Nickel Belt candidate Marc Serré is defending his Indigenous heritage, and he's adamant he's a current member of the Mattawa/North Bay Algonquin First Nation.
Serré's claim came into question in a national CBC article criticizing a number of federal election candidates, with a Halifax academic calling their claims Indigenous "identity appropriation."
Darryl Leroux, an associate professor of social justice and communities studies at Saint Mary's University and author of “Distorted Descent: White Claims to Indigenous Identity”, said Serré's claim clings to the idea that having one Indigenous ancestor somewhere in the past can bestow someone with an Indigenous identity.
Serré calls Leroux's assertion "false and misleading."
“In response to the false and misleading allegations in a recent CBC article, I will firmly reiterate that I’m proud of my Indigenous heritage and I am a rightful member of the Mattawa/North Bay Algonquin First Nation community, which is part of the Algonquins of Ontario,” he said in a statement today. “The Algonquins of Ontario are currently engaged in treaty negotiations with Canada and the Province of Ontario.
“I’m disappointed that anyone would create an environment that is counterproductive to the hard work that we have undertaken with our Indigenous partners. We will continue to work towards a society that does not segregate and divide, but rather encourages everyone to celebrate their ancestry.”
The CBC article states the Mattawa/North Bay Algonquin First Nation is not an Indian Act band or self-governing First Nation with a modern treaty. It further states it's an entity created as part of the controversial Algonquins of Ontario land claim that has been criticized by three Algonquin First Nations bands in Quebec.
However, the reason the Algonquins of Ontario aren't covered under the Indian Act is because they're currently in the midst of land claim negotiations. It is, in fact, the largest land claim currently being negotiated in the province. If it's successful, it would be Ontario's first modern-day treaty.
In 2016, the Algonquins of Ontario signed and ratified an agreement in principle with David Zimmer, at the time the provincial minister of Indigenous Relations and Reconciliation, and Carolyn Bennett, the minister of Indian and Northern Affairs under the Harper government.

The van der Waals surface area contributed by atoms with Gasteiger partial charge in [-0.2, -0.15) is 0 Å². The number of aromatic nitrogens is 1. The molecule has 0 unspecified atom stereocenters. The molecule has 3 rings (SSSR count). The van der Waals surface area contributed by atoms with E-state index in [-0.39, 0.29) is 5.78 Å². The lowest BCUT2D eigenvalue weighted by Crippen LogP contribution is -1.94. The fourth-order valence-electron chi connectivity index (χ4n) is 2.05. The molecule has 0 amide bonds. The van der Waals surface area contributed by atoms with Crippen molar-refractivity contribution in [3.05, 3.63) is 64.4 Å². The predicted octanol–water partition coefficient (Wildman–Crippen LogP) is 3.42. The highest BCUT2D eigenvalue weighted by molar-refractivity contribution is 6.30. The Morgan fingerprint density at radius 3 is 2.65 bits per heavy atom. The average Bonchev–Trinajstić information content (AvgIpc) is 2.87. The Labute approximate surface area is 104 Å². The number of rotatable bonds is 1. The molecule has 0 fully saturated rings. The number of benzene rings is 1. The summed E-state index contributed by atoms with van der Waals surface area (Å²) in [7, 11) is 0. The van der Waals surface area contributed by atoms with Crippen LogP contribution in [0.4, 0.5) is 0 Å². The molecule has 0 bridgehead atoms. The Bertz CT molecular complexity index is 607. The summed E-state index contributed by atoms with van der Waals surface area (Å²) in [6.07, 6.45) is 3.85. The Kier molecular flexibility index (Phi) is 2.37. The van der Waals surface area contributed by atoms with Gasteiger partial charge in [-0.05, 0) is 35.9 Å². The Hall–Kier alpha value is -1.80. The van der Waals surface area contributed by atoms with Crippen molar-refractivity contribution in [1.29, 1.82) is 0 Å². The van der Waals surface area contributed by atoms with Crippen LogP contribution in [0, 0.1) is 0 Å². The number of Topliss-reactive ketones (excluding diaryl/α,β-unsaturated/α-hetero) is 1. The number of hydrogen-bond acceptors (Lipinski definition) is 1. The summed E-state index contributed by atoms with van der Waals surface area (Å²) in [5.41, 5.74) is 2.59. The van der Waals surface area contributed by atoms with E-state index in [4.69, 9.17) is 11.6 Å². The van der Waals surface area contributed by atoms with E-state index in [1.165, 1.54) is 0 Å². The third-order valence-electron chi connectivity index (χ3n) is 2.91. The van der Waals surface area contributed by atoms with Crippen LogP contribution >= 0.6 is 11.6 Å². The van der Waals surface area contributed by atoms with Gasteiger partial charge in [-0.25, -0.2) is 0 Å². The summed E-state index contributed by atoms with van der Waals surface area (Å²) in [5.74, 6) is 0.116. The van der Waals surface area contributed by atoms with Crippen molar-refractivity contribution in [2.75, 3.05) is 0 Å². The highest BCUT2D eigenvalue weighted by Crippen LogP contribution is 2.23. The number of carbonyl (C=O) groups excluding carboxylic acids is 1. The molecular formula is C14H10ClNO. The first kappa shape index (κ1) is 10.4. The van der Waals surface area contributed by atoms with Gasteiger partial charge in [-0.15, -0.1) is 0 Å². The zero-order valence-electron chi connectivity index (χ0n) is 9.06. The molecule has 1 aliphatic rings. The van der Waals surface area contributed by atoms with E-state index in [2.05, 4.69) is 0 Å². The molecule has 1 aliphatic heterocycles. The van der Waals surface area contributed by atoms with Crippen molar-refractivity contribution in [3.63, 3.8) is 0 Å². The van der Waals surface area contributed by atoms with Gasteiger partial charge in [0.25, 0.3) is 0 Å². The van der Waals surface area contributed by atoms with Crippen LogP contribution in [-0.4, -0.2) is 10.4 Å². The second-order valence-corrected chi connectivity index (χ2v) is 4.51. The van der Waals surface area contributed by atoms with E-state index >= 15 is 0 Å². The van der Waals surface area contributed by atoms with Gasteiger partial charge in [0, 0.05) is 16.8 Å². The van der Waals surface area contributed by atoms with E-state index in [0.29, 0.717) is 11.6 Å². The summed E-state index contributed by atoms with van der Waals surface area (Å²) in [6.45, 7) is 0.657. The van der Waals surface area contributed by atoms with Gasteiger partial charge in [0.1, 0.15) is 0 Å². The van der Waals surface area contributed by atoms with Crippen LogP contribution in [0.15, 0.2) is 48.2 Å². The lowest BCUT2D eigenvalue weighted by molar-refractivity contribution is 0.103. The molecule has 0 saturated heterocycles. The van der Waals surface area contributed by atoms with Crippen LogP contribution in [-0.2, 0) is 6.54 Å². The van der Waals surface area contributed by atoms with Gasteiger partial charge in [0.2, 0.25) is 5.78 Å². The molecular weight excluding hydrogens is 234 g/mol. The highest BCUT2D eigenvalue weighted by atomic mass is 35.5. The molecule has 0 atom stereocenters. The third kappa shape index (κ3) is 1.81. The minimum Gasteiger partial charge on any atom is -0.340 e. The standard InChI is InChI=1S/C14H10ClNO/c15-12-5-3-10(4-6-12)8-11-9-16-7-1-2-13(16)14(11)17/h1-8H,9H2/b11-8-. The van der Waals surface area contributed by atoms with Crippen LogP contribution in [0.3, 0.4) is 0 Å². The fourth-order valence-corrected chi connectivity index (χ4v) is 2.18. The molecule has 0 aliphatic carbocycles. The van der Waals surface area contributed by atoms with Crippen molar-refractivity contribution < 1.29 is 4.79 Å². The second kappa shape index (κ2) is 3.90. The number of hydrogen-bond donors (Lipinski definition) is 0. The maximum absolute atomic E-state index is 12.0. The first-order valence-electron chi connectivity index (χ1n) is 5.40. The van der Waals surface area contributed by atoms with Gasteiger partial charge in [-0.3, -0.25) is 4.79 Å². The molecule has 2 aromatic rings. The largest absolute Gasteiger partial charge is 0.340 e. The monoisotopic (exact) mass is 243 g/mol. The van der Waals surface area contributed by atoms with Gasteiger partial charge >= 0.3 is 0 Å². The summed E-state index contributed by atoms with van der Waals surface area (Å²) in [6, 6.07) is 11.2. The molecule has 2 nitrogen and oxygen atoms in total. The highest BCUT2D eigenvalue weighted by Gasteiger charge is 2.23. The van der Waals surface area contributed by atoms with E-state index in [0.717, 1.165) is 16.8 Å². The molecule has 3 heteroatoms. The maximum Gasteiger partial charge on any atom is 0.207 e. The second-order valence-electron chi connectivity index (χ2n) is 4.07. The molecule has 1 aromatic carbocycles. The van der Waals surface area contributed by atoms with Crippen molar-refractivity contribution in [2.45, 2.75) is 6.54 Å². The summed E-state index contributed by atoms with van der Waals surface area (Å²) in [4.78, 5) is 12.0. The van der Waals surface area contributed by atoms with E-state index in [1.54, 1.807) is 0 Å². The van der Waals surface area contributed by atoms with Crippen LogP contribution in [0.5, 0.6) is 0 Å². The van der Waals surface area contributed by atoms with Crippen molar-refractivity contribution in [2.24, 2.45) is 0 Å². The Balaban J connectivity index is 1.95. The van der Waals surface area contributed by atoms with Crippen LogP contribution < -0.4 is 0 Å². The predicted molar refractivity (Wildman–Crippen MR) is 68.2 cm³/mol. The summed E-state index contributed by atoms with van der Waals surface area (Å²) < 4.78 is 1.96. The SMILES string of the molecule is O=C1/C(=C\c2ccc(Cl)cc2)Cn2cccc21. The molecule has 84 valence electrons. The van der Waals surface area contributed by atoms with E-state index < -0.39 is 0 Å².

Ontario says several years of work remain, including another round of negotiations and consultations, but the end result would be a modern-day treaty officially recognizing the Algonquins of Ontario.
Clifford Bastien Jr. is the elected Chief and Algonquin negotiation representative of the Mattawa/North Bay Algonquin First Nation. He affirmed in the statement Serré is a current member and on the Algonquins of Ontario voter’s list as part of treaty negotiations.
“The Algonquins of Ontario are currently engaged in drafting a final Beneficiary Criteria that would ensure that beneficiaries of the Treaty will be proper rights holders in the Settlement Area,” Bastien Jr. wrote.
Serré said his Indigenous ancestry can be traced back four generations. He said in the CBC article his paternal great-great-grandmother was a woman named Marie Metamakin, who was a Weskarini Algonquin born in Trois Rivières, Que.
However, a Montreal-bases genealogical researcher followed Serré's line and claims his paternal great-great grandmother was a woman names Josaphine Barette.
Three other candidates' lineage was called into question in the article: George Canyon, a Conservative candidate for Central Nova in Nova Scotia, Amanda Kistindy, a Green Party candidate running in the Ontario riding of Don Valley West, and Jocelyn Rioux, who is running in the Quebec riding of Rimouski-Neigette-Témiscouata-Les Basques.